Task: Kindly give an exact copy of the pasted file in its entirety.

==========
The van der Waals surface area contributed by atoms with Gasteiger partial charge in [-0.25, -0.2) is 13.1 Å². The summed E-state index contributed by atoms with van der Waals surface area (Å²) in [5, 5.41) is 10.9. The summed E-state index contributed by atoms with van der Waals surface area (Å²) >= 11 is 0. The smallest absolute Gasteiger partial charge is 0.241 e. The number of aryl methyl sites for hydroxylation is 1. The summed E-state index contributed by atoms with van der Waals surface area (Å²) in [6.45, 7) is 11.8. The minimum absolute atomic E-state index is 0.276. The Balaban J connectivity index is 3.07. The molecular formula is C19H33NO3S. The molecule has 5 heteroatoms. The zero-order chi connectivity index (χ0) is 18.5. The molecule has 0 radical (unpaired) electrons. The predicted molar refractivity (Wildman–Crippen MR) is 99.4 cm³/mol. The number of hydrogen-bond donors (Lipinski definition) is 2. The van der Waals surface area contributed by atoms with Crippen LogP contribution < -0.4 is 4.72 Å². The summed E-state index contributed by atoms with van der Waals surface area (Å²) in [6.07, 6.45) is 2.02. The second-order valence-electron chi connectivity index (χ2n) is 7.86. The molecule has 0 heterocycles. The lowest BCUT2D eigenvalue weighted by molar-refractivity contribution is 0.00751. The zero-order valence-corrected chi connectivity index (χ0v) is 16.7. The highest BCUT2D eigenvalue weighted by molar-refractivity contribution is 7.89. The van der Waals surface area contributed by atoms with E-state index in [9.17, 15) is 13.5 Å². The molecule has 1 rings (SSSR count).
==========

The van der Waals surface area contributed by atoms with Gasteiger partial charge in [-0.25, -0.2) is 13.1 Å². The summed E-state index contributed by atoms with van der Waals surface area (Å²) in [5, 5.41) is 10.9. The summed E-state index contributed by atoms with van der Waals surface area (Å²) >= 11 is 0. The smallest absolute Gasteiger partial charge is 0.241 e. The number of aryl methyl sites for hydroxylation is 1. The summed E-state index contributed by atoms with van der Waals surface area (Å²) in [6.45, 7) is 11.8. The minimum absolute atomic E-state index is 0.276. The Balaban J connectivity index is 3.07. The molecular formula is C19H33NO3S. The molecule has 5 heteroatoms. The zero-order chi connectivity index (χ0) is 18.5. The molecule has 0 radical (unpaired) electrons. The predicted molar refractivity (Wildman–Crippen MR) is 99.4 cm³/mol. The number of hydrogen-bond donors (Lipinski definition) is 2. The van der Waals surface area contributed by atoms with Crippen LogP contribution < -0.4 is 4.72 Å². The summed E-state index contributed by atoms with van der Waals surface area (Å²) in [6.07, 6.45) is 2.02. The second-order valence-electron chi connectivity index (χ2n) is 7.86. The molecule has 0 heterocycles. The lowest BCUT2D eigenvalue weighted by molar-refractivity contribution is 0.00751. The zero-order valence-corrected chi connectivity index (χ0v) is 16.7. The highest BCUT2D eigenvalue weighted by molar-refractivity contribution is 7.89. The van der Waals surface area contributed by atoms with E-state index in [9.17, 15) is 13.5 Å². The molecule has 1 rings (SSSR count).